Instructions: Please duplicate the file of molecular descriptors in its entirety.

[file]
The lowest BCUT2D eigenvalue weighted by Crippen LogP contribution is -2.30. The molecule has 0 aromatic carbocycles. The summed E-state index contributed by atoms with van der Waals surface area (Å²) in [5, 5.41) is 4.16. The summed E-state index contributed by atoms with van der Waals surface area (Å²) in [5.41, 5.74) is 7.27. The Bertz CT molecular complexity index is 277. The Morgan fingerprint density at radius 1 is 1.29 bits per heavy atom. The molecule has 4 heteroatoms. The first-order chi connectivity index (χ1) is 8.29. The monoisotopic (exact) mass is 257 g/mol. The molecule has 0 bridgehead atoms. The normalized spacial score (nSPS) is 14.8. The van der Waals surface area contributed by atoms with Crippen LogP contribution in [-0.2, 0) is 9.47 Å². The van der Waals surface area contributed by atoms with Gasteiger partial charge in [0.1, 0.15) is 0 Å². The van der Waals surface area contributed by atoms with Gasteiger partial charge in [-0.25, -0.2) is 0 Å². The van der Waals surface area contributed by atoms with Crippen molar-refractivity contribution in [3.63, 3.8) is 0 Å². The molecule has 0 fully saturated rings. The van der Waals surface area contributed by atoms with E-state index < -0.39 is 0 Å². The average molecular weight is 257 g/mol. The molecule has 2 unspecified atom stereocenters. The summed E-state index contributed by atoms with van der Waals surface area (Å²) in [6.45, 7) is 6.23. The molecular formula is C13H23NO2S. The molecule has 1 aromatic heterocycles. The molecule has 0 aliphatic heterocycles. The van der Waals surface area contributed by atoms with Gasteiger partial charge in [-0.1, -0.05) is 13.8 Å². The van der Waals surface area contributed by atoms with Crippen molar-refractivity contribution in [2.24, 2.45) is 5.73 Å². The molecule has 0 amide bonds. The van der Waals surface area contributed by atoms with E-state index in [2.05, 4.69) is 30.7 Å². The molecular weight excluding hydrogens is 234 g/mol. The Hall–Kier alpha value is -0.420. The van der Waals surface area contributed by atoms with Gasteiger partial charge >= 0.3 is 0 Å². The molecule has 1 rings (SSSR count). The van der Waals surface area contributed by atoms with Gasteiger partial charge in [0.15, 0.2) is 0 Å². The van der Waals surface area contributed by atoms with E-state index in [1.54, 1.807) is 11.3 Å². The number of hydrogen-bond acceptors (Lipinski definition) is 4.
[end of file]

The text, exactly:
The lowest BCUT2D eigenvalue weighted by Crippen LogP contribution is -2.30. The molecule has 0 aromatic carbocycles. The summed E-state index contributed by atoms with van der Waals surface area (Å²) in [5, 5.41) is 4.16. The summed E-state index contributed by atoms with van der Waals surface area (Å²) in [5.41, 5.74) is 7.27. The Bertz CT molecular complexity index is 277. The Morgan fingerprint density at radius 1 is 1.29 bits per heavy atom. The molecule has 4 heteroatoms. The first-order chi connectivity index (χ1) is 8.29. The monoisotopic (exact) mass is 257 g/mol. The molecule has 0 bridgehead atoms. The normalized spacial score (nSPS) is 14.8. The van der Waals surface area contributed by atoms with Crippen LogP contribution in [-0.2, 0) is 9.47 Å². The van der Waals surface area contributed by atoms with Gasteiger partial charge in [0.1, 0.15) is 0 Å². The van der Waals surface area contributed by atoms with Gasteiger partial charge in [-0.25, -0.2) is 0 Å². The van der Waals surface area contributed by atoms with Crippen molar-refractivity contribution in [3.63, 3.8) is 0 Å². The molecule has 0 fully saturated rings. The van der Waals surface area contributed by atoms with E-state index < -0.39 is 0 Å². The average molecular weight is 257 g/mol. The molecule has 2 unspecified atom stereocenters. The summed E-state index contributed by atoms with van der Waals surface area (Å²) in [6.45, 7) is 6.23. The molecular formula is C13H23NO2S. The molecule has 1 aromatic heterocycles. The molecule has 0 aliphatic heterocycles. The van der Waals surface area contributed by atoms with Gasteiger partial charge in [-0.1, -0.05) is 13.8 Å². The van der Waals surface area contributed by atoms with Crippen molar-refractivity contribution in [2.24, 2.45) is 5.73 Å². The molecule has 0 amide bonds. The van der Waals surface area contributed by atoms with E-state index in [2.05, 4.69) is 30.7 Å². The molecular weight excluding hydrogens is 234 g/mol. The Hall–Kier alpha value is -0.420. The van der Waals surface area contributed by atoms with Gasteiger partial charge >= 0.3 is 0 Å². The molecule has 1 rings (SSSR count). The van der Waals surface area contributed by atoms with Gasteiger partial charge in [0.15, 0.2) is 0 Å². The van der Waals surface area contributed by atoms with E-state index in [1.54, 1.807) is 11.3 Å². The number of hydrogen-bond acceptors (Lipinski definition) is 4.